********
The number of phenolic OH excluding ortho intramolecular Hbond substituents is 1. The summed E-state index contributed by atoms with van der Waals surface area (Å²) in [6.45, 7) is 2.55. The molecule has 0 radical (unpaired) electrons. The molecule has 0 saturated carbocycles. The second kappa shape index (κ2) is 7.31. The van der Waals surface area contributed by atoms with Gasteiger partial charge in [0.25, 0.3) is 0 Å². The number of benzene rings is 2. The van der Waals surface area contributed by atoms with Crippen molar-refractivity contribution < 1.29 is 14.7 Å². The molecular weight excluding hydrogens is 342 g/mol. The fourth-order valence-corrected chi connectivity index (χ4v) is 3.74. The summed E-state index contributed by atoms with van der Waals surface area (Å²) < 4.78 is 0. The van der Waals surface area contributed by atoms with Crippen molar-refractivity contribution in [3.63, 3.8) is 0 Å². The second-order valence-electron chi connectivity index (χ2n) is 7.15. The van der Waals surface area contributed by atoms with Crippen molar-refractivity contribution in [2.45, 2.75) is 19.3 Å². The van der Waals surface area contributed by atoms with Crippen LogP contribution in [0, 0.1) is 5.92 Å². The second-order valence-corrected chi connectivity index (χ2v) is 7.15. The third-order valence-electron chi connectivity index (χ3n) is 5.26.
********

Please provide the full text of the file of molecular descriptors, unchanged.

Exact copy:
The number of phenolic OH excluding ortho intramolecular Hbond substituents is 1. The summed E-state index contributed by atoms with van der Waals surface area (Å²) in [6.45, 7) is 2.55. The molecule has 0 radical (unpaired) electrons. The molecule has 0 saturated carbocycles. The second kappa shape index (κ2) is 7.31. The van der Waals surface area contributed by atoms with Gasteiger partial charge in [0.25, 0.3) is 0 Å². The number of benzene rings is 2. The van der Waals surface area contributed by atoms with Crippen molar-refractivity contribution < 1.29 is 14.7 Å². The molecular weight excluding hydrogens is 342 g/mol. The fourth-order valence-corrected chi connectivity index (χ4v) is 3.74. The summed E-state index contributed by atoms with van der Waals surface area (Å²) < 4.78 is 0. The van der Waals surface area contributed by atoms with Crippen molar-refractivity contribution in [3.63, 3.8) is 0 Å². The second-order valence-electron chi connectivity index (χ2n) is 7.15. The van der Waals surface area contributed by atoms with Crippen molar-refractivity contribution in [2.45, 2.75) is 19.3 Å². The van der Waals surface area contributed by atoms with Crippen LogP contribution in [0, 0.1) is 5.92 Å². The second-order valence-corrected chi connectivity index (χ2v) is 7.15. The third-order valence-electron chi connectivity index (χ3n) is 5.26.